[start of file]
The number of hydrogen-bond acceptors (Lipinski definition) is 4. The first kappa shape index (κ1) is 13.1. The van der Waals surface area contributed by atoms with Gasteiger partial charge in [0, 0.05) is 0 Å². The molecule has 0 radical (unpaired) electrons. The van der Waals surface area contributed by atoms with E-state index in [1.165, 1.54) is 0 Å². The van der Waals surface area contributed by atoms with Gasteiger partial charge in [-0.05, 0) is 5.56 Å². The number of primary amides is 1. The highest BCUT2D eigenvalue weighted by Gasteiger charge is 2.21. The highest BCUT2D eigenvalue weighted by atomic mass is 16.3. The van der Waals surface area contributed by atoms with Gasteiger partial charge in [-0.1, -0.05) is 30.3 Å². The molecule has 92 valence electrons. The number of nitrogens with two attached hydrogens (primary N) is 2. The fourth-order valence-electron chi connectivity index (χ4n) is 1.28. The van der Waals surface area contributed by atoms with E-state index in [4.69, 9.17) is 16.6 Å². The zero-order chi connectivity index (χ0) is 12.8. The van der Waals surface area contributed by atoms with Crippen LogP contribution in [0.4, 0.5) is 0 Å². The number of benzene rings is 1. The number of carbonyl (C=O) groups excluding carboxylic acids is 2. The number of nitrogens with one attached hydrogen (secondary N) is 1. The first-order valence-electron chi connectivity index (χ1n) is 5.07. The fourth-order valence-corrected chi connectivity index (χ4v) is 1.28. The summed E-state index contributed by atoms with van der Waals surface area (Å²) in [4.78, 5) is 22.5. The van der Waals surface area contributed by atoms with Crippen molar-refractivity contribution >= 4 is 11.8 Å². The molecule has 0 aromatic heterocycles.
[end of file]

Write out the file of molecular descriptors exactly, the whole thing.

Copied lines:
The number of hydrogen-bond acceptors (Lipinski definition) is 4. The first kappa shape index (κ1) is 13.1. The van der Waals surface area contributed by atoms with Gasteiger partial charge in [0, 0.05) is 0 Å². The molecule has 0 radical (unpaired) electrons. The van der Waals surface area contributed by atoms with E-state index in [1.165, 1.54) is 0 Å². The van der Waals surface area contributed by atoms with Gasteiger partial charge in [-0.05, 0) is 5.56 Å². The number of primary amides is 1. The highest BCUT2D eigenvalue weighted by Gasteiger charge is 2.21. The highest BCUT2D eigenvalue weighted by atomic mass is 16.3. The van der Waals surface area contributed by atoms with Gasteiger partial charge in [-0.1, -0.05) is 30.3 Å². The molecule has 92 valence electrons. The number of nitrogens with two attached hydrogens (primary N) is 2. The fourth-order valence-electron chi connectivity index (χ4n) is 1.28. The van der Waals surface area contributed by atoms with E-state index in [4.69, 9.17) is 16.6 Å². The zero-order chi connectivity index (χ0) is 12.8. The van der Waals surface area contributed by atoms with Crippen LogP contribution in [0.4, 0.5) is 0 Å². The number of benzene rings is 1. The number of carbonyl (C=O) groups excluding carboxylic acids is 2. The number of nitrogens with one attached hydrogen (secondary N) is 1. The first-order valence-electron chi connectivity index (χ1n) is 5.07. The fourth-order valence-corrected chi connectivity index (χ4v) is 1.28. The summed E-state index contributed by atoms with van der Waals surface area (Å²) in [4.78, 5) is 22.5. The van der Waals surface area contributed by atoms with Crippen molar-refractivity contribution >= 4 is 11.8 Å². The molecule has 0 aromatic heterocycles.